A few days before the Select Committee hearing, Graham Badman returned to the fray and announced that home educators were more likely to be NEETs, Not in Employment Education or Training and that home educated children were disproportionately represented amongst those children with a Child Protection Plan.
There are a number of points to understand about the NEETs statistics. Firstly, Graham Badman asked for information from Connexions, who are perhaps the very last people likely to know about outcomes and destinations for home educated young people.
The problem with Connexions
Connexions does not routinely speak to home educating families and many home educators refuse to deal or to continue to deal with Connexions because of concerns about data protection and confidentiality. In addition families who do have contact with Connexions receive a very mixed service because Connexions staff are not trained in home education policy and practice and do not understand alternative pathways to further and higher education.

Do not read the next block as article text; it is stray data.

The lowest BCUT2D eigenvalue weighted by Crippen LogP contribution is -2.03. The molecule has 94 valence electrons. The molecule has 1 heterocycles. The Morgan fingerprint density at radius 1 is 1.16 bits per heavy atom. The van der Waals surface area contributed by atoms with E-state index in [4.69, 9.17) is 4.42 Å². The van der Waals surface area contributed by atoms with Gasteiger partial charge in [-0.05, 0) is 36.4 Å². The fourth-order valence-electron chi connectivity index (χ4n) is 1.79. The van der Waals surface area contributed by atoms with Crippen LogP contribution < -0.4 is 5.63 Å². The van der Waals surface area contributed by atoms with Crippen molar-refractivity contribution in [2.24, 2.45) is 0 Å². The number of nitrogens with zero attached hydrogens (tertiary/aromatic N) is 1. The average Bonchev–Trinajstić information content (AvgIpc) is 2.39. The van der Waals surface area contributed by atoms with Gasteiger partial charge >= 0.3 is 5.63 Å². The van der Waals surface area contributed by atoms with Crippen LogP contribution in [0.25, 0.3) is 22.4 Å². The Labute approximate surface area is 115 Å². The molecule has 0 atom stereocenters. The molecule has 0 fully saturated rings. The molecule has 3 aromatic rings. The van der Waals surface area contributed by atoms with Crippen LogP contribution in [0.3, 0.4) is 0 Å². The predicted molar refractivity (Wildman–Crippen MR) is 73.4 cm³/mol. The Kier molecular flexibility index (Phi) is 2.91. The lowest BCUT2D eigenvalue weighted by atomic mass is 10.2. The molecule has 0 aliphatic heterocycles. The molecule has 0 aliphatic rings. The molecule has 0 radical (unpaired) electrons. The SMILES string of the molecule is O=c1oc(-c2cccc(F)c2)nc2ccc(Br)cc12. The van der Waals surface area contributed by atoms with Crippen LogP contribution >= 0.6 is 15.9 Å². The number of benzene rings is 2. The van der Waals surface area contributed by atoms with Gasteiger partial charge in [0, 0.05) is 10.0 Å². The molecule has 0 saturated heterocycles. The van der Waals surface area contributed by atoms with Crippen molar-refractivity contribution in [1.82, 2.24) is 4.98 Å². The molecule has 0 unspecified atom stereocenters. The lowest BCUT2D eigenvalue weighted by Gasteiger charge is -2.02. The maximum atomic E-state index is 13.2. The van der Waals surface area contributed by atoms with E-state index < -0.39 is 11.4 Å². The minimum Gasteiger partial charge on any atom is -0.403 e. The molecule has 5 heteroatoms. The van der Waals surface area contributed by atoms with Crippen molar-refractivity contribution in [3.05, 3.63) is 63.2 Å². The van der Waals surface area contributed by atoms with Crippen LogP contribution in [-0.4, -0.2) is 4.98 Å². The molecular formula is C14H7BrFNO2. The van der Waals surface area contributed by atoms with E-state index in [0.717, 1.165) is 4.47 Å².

Secondly, it is not understood that home education is full time education. If a young person in home education is 16 years old on or after September 1st and is not in college, is not in employment and is not studying for formal qualifications (all of which are the case with the present writer's son) then this young person is still in full time efficient education suitable to age ability aptitude and special needs.
Education is not and could not be defined differently beyond the present compulsory education age and thanks to the sustained efforts of home educators education will not be defined differently pre and post 16 when the participation age is raised.
Home educators challenged Graham Badman about Connexions in April
As far back as April, Graham Badman presented anecdotal evidence about NEETs from Connexions to a group of home educators in Kent and the validity of the data collection method received robust challenge from home educators. It is disappointing but not altogether surprising that this methodological error has now been repeated on a national scale.
"Call for Evidence" asked for the number of all children previously subject to Child Protection Plan, not just in the current year